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Tuesday, January 12, 2010

Opera Review: Pulpit Fiction


The Met revives Verdi's long-lost Stiffelio.
by Paul J. Pelkonen
The Cura-te: José Cura sings the title role in Verdi's Stiffelio.
Photo by Ken Howard © 2010 The Metropolitan Opera.

Two tenors are featured in this Met revival of Stiffelio, the Verdi opera from 1850 that had to wait until the 1960s to enter the repertory. The first is José Cura, who sings the title role in this revival. The second is Placido Domingo, who sang the part of the preacher Stiffelio when the opera premiered at the Met in 1993. Here, Mr. Domingo did duty at the podium, guiding the cast through the opera he helped make famous.



You can blame the censors in Trieste for the obscurity of this opera, which caused so much controversy that Verdi withdrew the opera from performance, and later revised it as the even less frequently heard Aroldo. However, coming between Luisa Miller and Rigoletto in the canon of Verdi operas, Stiffelio has gone from being a quick chapter in Julian Budden's authoritative The Operas of Verdi to the status of minor masterpiece.

Briefly, the title character is a Protestant pastor, and the leader of an obscure, devout and radical Anabaptist sect. His wife Lina has had an affair. Her father, also a member of the sect, murders Lina's lover. At the climax, instead of the usual bloody revenge that was expected in the operas of Italy in the mid-19th century, Stiffelio, about to preach from the pulpit, finds a passage in the Bible about forgiveness. He forgives her, and the opera has a less-than-tragic ending.

The censors (and the public) had real problems with this, and the opera was thought lost. However, in the 1960s, research in Verdi's personal papers unearthed an autograph copy of the score. The opera was a sensation: a Verdi opera that had never been heard! Its innovative plot was also embraced by audiences around the world, and a recording was made in the 1970s.

On Monday night, Jose Cura proved himself to be an excellent heir to Mr. Domingo, dominating the action from his entry. The character of Stiffelio is a bit more complex than your average Verdi tenor. This is an older man who must deal with his wife's extramarital affair, but stay true to his religious beliefs. There are many psychological, internal moments with fine acting nuances. Mr.  Cura handled these well, but sounded most comfortable in the second and third acts when he could let his big voice rip through Verdi's arias and ensembles.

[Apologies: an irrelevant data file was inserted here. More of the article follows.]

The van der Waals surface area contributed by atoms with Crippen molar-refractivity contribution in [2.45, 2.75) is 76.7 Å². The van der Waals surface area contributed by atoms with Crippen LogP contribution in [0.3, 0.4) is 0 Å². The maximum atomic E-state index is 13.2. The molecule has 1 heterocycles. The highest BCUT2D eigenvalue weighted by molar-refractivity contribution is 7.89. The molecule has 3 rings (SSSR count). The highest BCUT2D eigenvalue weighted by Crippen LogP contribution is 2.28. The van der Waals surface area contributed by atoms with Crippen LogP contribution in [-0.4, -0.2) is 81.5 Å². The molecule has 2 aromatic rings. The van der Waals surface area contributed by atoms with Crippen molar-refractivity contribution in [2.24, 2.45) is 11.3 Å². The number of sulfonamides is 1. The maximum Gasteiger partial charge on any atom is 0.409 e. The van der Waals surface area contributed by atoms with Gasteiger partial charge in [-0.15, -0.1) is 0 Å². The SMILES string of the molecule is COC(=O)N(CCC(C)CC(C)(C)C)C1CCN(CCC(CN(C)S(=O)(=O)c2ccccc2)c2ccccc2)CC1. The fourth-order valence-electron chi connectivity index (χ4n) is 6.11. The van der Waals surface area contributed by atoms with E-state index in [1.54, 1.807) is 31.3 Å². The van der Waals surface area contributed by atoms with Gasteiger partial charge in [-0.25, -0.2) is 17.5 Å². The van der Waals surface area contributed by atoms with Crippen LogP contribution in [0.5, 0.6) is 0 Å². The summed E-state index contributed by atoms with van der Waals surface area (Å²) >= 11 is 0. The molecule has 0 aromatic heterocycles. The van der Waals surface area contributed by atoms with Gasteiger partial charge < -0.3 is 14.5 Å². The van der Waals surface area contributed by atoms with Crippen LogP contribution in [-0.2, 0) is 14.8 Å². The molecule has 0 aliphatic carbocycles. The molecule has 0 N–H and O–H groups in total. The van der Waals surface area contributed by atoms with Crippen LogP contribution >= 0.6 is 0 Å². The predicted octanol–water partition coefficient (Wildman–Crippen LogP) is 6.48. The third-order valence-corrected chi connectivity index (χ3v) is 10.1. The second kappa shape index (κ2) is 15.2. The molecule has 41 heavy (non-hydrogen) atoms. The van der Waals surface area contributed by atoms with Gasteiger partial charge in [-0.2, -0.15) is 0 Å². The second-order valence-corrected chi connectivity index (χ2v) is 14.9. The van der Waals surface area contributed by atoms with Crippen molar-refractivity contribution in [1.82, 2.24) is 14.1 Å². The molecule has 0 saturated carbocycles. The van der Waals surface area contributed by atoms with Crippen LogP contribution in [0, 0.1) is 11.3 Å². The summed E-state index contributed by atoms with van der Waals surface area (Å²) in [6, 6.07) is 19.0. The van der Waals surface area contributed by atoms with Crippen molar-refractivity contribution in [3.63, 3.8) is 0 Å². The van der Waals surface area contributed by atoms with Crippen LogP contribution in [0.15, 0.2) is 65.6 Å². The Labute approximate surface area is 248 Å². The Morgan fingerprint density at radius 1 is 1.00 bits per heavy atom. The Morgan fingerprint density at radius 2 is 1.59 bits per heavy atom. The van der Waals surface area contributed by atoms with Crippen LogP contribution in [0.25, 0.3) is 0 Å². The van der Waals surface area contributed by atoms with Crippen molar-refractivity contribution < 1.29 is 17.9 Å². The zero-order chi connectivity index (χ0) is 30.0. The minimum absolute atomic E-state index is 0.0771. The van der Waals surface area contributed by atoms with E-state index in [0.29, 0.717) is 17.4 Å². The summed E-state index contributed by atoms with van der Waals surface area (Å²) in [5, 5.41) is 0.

The real star of the night was Sondra Radnovosky, the American soprano who brought the right mix of piety, guilt and sex appeal to the role of Lina, the minister's cheating wife. Lina is still in love with her husband despite her straying. Ms. Radnovsky led off the second act with a memorable cavatina leading into a duet with the promising young tenor Michael Fabiano and the big duel scene/quartet in the graveyard. Also memorable: her duet with Mr. Cura in Act III, the scene where she signed the divorce papers: an action that you almost never see in any other Italian opera. Andrzej Dobber shone as role of Stankar, another in the long line of Verdi fathers who have difficult relations with their offspring and homicidal tendencies.

Mr. Domingo knows this score back to front and showed it with his performance in the pit. He led the jaunty overture with gusto and supplied able support in the opera's trickiest moments. Particular highlights included the Act II quartet and the final church scene with its hushed choir and organ accompaniment.

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Since 2007, Superconductor has grown from an occasional concert or CD review to a near-daily publication covering classical music, opera and the arts in and around NYC, with excursions to Boston, Philadelphia, and upstate NY. I am a freelance writer living and working in Brooklyn NY. And no, I'm not a conductor.